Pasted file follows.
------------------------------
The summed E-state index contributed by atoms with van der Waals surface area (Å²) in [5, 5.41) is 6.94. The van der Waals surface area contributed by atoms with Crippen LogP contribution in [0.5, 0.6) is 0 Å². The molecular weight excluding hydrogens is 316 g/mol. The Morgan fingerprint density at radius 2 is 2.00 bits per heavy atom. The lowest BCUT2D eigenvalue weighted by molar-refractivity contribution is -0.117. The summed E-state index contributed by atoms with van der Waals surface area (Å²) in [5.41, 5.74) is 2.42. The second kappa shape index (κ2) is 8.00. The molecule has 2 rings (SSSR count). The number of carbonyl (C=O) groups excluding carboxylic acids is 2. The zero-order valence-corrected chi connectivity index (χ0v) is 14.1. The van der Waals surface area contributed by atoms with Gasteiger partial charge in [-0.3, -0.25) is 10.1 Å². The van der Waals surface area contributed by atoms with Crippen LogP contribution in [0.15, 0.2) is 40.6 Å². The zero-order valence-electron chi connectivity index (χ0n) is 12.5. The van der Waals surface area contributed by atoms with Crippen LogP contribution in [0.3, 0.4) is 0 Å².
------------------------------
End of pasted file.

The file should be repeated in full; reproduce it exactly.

The summed E-state index contributed by atoms with van der Waals surface area (Å²) in [5, 5.41) is 6.94. The van der Waals surface area contributed by atoms with Crippen LogP contribution in [0.5, 0.6) is 0 Å². The molecular weight excluding hydrogens is 316 g/mol. The Morgan fingerprint density at radius 2 is 2.00 bits per heavy atom. The lowest BCUT2D eigenvalue weighted by molar-refractivity contribution is -0.117. The summed E-state index contributed by atoms with van der Waals surface area (Å²) in [5.41, 5.74) is 2.42. The second kappa shape index (κ2) is 8.00. The molecule has 2 rings (SSSR count). The number of carbonyl (C=O) groups excluding carboxylic acids is 2. The zero-order valence-corrected chi connectivity index (χ0v) is 14.1. The van der Waals surface area contributed by atoms with Gasteiger partial charge in [-0.3, -0.25) is 10.1 Å². The van der Waals surface area contributed by atoms with Crippen LogP contribution in [0.15, 0.2) is 40.6 Å². The zero-order valence-electron chi connectivity index (χ0n) is 12.5. The van der Waals surface area contributed by atoms with Crippen LogP contribution in [0.3, 0.4) is 0 Å².